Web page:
I suppose there is a part of me that thinks, considering the dynamic scale of downtown and campus projects, the gateway new architecture school ought to be at least as visually exciting as, ta-da, the Kent State University power plant.
Or Akron Art museum. Or The Museum of Contemporary Art in Cleveland. Or even the dynamic new Case Western University off campus housing development.
But looking at the four semi-finalists in Patch, I took a deep breath and went looking for a cup of coffee here in my hip little loft. And took another deep breath. Chatting about this in email later, someone suggested, well,if you feel that way, blog it. And I do blog about architecture: energy efficient small scale housing in Japan, with special attention to Yoshiharu Matsumura, the work of Lars Spuybroek in Holland, who addresses the radically opposed positions of high tech and sculpted, biomimetic design for a sustainable future ... I mean, I have my moments. Don't get me started on Makoto Sei Watanabe's evolutionary Tokyo Lidabashi Station. You will hate seeing an adult get so passionate about a subway station.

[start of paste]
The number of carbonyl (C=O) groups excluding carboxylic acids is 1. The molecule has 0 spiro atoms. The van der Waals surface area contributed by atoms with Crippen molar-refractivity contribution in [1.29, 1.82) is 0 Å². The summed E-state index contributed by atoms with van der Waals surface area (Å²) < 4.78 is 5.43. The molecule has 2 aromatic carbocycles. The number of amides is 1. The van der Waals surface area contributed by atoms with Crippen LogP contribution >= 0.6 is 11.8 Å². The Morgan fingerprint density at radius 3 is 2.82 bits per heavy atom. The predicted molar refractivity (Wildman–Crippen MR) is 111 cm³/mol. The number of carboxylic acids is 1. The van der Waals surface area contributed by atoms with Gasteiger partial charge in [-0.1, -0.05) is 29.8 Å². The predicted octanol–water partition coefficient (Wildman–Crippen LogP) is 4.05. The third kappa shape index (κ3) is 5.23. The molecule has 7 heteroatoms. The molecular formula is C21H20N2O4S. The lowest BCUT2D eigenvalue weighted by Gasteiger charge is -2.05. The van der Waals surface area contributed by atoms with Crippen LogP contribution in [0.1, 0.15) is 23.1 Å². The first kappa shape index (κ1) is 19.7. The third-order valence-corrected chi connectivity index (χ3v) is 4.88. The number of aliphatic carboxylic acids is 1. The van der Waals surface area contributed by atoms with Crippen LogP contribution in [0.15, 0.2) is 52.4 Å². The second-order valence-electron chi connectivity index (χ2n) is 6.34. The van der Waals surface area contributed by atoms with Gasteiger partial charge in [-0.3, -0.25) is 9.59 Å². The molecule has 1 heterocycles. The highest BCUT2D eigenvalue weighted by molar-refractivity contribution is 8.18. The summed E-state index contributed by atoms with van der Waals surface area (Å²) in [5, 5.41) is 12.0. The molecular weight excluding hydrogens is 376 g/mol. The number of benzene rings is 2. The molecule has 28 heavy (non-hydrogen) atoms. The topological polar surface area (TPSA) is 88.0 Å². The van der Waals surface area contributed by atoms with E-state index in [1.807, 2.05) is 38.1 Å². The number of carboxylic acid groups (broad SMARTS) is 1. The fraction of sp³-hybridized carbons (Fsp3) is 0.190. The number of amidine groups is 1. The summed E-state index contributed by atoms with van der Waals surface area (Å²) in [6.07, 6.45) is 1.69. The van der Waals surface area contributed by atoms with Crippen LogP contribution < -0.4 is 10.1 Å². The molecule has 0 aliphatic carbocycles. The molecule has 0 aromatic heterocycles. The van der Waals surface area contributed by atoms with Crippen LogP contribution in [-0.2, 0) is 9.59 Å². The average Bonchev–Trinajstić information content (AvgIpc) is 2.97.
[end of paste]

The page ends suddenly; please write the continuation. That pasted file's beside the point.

So, I am attaching some photos of other regional projects from here in Northeast Ohio and throwning in a couple of others to illustrate what I am thinking when I say: the scope of the semi-finalists projects, as they were presented in Patch, was competent, of course, just what you would want for the new high school or something: sturdy with some nice touches. Not signature work, not statements, not proposals that seemed to inject life into the idea this is a gateway bridging campus not to just downtown, but symbolically to the world, the stance and posture of the 21st century set down on a formerly troublesome little campus neighborhood.
And it was easy to imagine the politics of it all: relationships, internships, graduate placements, friendships and alumni blessings, whatever, all the whatevers from the companion world where things get wired up and presented to public view. But there is a penalty for this — a "product" roll out that pales in comparison to the power plant.